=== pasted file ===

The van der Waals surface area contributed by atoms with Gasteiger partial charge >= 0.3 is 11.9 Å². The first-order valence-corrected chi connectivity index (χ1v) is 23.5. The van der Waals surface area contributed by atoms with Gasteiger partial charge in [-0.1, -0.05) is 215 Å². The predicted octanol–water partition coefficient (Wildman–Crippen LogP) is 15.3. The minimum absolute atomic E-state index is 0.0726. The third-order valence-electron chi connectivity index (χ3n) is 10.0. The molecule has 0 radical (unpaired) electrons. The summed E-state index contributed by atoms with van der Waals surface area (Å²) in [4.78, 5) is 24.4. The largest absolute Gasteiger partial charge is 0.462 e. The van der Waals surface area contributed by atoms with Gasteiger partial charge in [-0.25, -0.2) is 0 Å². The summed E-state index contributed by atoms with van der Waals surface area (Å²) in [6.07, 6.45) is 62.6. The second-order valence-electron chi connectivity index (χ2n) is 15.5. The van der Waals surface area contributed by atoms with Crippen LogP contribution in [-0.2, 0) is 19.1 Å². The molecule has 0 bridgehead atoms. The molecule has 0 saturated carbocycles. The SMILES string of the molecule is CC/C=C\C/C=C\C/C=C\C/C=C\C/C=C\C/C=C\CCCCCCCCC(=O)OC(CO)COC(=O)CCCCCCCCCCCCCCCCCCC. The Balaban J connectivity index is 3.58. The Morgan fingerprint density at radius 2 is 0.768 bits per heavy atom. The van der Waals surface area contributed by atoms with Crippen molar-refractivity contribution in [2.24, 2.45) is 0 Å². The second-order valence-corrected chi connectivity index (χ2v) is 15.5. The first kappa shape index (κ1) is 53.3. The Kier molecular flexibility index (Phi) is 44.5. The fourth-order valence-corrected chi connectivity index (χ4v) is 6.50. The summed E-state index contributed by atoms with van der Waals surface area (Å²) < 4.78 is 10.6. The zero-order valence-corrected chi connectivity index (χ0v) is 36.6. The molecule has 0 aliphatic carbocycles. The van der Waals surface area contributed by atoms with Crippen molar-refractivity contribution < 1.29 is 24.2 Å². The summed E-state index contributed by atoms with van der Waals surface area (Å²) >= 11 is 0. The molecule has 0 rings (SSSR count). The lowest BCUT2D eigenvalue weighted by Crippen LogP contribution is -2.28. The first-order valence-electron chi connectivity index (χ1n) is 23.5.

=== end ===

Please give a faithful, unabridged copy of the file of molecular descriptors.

The van der Waals surface area contributed by atoms with Gasteiger partial charge >= 0.3 is 11.9 Å². The first-order valence-corrected chi connectivity index (χ1v) is 23.5. The van der Waals surface area contributed by atoms with Gasteiger partial charge in [-0.1, -0.05) is 215 Å². The predicted octanol–water partition coefficient (Wildman–Crippen LogP) is 15.3. The minimum absolute atomic E-state index is 0.0726. The third-order valence-electron chi connectivity index (χ3n) is 10.0. The molecule has 0 radical (unpaired) electrons. The summed E-state index contributed by atoms with van der Waals surface area (Å²) in [4.78, 5) is 24.4. The largest absolute Gasteiger partial charge is 0.462 e. The van der Waals surface area contributed by atoms with Gasteiger partial charge in [-0.25, -0.2) is 0 Å². The summed E-state index contributed by atoms with van der Waals surface area (Å²) in [6.07, 6.45) is 62.6. The second-order valence-electron chi connectivity index (χ2n) is 15.5. The van der Waals surface area contributed by atoms with Crippen LogP contribution in [-0.2, 0) is 19.1 Å². The molecule has 0 bridgehead atoms. The molecule has 0 saturated carbocycles. The SMILES string of the molecule is CC/C=C\C/C=C\C/C=C\C/C=C\C/C=C\C/C=C\CCCCCCCCC(=O)OC(CO)COC(=O)CCCCCCCCCCCCCCCCCCC. The Balaban J connectivity index is 3.58. The Morgan fingerprint density at radius 2 is 0.768 bits per heavy atom. The van der Waals surface area contributed by atoms with Crippen molar-refractivity contribution in [2.24, 2.45) is 0 Å². The second-order valence-corrected chi connectivity index (χ2v) is 15.5. The first kappa shape index (κ1) is 53.3. The Kier molecular flexibility index (Phi) is 44.5. The fourth-order valence-corrected chi connectivity index (χ4v) is 6.50. The summed E-state index contributed by atoms with van der Waals surface area (Å²) < 4.78 is 10.6. The zero-order valence-corrected chi connectivity index (χ0v) is 36.6. The molecule has 0 aliphatic carbocycles. The van der Waals surface area contributed by atoms with Crippen molar-refractivity contribution < 1.29 is 24.2 Å². The summed E-state index contributed by atoms with van der Waals surface area (Å²) >= 11 is 0. The molecule has 0 rings (SSSR count). The lowest BCUT2D eigenvalue weighted by Crippen LogP contribution is -2.28. The first-order valence-electron chi connectivity index (χ1n) is 23.5.